Shauna Hicks has been presenting seminars and workshops for over 35 years. She has a range of specialist areas and an existing portfolio of talks. Most talks are approximately 45 minutes long with time for questions at the end of the session. Other topics may be arranged on consultation.
What’s Coming Up in 2020?
15 Caloundra Family History Research Inc, Irish Special Interest Group (via Zoom)
- Irish Genealogy Resources Online
19 Genealogical Society of Queensland, DNA Group, Brisbane
- Lessons Learned While Looking For My Biological Grandfather (via Go To Webinar)
Online copies of some presentations given can be found on the Resources page of this website.
Requesting a talk/seminar/workshop
It is advisable to book a talk giving as much advance notice as possible as Shauna’s calendar fills up quickly each year. There is a speaker fee and expenses such as petrol and overnight accommodation if required need to be met by the host organisation. Arrangements can be negotiated.
Ancestors in Church: Using Church Publications – This talk explores a little known resource that can provide information on our ancestors not likely to be found elsewhere.
Archives You May Not Know But Should – This talk highlights a variety of archives that researchers may not be aware of for genealogy research. It seeks to make researchers more aware of archival resources that may or may not be online.
Asylum Records: A Place to Look for Missing Ancestors – This talk looks at the availability of asylum records in Australia and outlines the type of information that can be found and how useful these records are in finding ancestors who simply disappeared.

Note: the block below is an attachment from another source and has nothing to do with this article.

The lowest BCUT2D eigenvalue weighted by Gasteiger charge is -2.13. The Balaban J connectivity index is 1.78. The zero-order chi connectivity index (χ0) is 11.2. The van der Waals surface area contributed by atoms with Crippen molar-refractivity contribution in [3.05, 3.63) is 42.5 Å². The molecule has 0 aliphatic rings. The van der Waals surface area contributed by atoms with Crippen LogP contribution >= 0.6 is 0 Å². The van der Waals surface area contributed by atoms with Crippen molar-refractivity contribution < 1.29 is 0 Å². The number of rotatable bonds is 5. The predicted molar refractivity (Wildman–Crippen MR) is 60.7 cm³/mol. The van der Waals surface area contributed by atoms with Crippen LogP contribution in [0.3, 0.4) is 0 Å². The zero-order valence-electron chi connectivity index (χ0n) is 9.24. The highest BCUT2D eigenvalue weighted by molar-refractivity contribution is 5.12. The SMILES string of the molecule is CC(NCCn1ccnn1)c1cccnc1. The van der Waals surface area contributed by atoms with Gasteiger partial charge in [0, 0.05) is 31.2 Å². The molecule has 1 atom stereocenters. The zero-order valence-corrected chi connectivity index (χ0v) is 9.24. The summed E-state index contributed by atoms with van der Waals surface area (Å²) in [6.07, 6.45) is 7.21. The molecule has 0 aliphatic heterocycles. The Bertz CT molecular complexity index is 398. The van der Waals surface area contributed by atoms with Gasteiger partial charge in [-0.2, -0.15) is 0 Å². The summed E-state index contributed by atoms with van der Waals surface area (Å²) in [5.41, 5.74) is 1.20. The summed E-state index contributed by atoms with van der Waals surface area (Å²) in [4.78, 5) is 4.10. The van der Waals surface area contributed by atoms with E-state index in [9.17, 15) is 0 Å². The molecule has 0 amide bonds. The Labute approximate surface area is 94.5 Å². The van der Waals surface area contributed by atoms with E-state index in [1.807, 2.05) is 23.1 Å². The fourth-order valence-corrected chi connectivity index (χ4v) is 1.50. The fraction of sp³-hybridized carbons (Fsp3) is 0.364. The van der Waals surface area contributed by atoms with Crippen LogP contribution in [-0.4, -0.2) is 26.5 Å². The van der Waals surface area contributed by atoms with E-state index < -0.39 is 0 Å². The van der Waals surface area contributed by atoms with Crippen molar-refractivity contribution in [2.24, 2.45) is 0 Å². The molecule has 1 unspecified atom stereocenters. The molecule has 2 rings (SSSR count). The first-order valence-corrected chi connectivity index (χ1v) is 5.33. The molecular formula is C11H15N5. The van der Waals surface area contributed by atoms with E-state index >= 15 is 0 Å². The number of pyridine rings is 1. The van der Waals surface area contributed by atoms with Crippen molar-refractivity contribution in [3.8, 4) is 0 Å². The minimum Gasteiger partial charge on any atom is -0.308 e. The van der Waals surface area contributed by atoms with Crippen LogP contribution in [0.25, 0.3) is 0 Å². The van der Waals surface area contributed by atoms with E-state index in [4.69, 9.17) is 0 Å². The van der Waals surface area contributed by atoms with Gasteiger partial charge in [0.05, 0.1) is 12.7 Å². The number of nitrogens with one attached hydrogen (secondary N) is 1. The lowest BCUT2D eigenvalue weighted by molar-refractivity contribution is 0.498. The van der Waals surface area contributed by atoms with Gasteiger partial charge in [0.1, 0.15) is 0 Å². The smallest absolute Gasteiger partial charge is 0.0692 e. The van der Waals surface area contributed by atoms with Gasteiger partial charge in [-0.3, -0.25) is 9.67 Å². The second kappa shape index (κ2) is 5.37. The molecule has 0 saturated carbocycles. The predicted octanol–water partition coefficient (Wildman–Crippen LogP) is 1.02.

Behind Bars: Convicts and Criminals – This talk explores a wide range of resources for those with convicts or criminals in the family and draws on the speaker’s experience in researching her own family history. All Australian states are covered.
Blogging Your Family History – this presentation looks at sharing your family stories online by blogging. Examples of family history blogs and why they are successful in helping to find distant cousins will be discussed as well as how to set up your own blog.
Bring Your Ancestors to Life: using Court of Petty Session records – this talk shows the family details that can be found in minute and deposition books as well as other court records.
Convict Ancestors: Fascinating and Frustrating to Research – This talk looks at resources available for researching convicts in both Australia and the UK. It draws on the speaker’s own experiences in researching her own convict ancestors.
Demolishing Brick Walls: Tips & Tricks – Everyone comes up against a brick wall at some point in their research and this paper outlines some search strategies that might assist in getting past that brick wall.
Diaries and Letters: Fleshing out the Family History – This talk reveals the availability of letters and diaries and how they can add context to your own family history even if they are not written by direct ancestors.
English Genealogy Online Resources That You May Not Know but Should – This talk explores a variety of genealogical resources for England that are online. Paid and free sites are discussed and indexes, databases, digitised resources including maps and publications are examined.
Family History on the Cheap: Tips and Tricks – This talk highlights a wide variety of tips and tricks that researchers can use to save themselves time and money when researching their family history.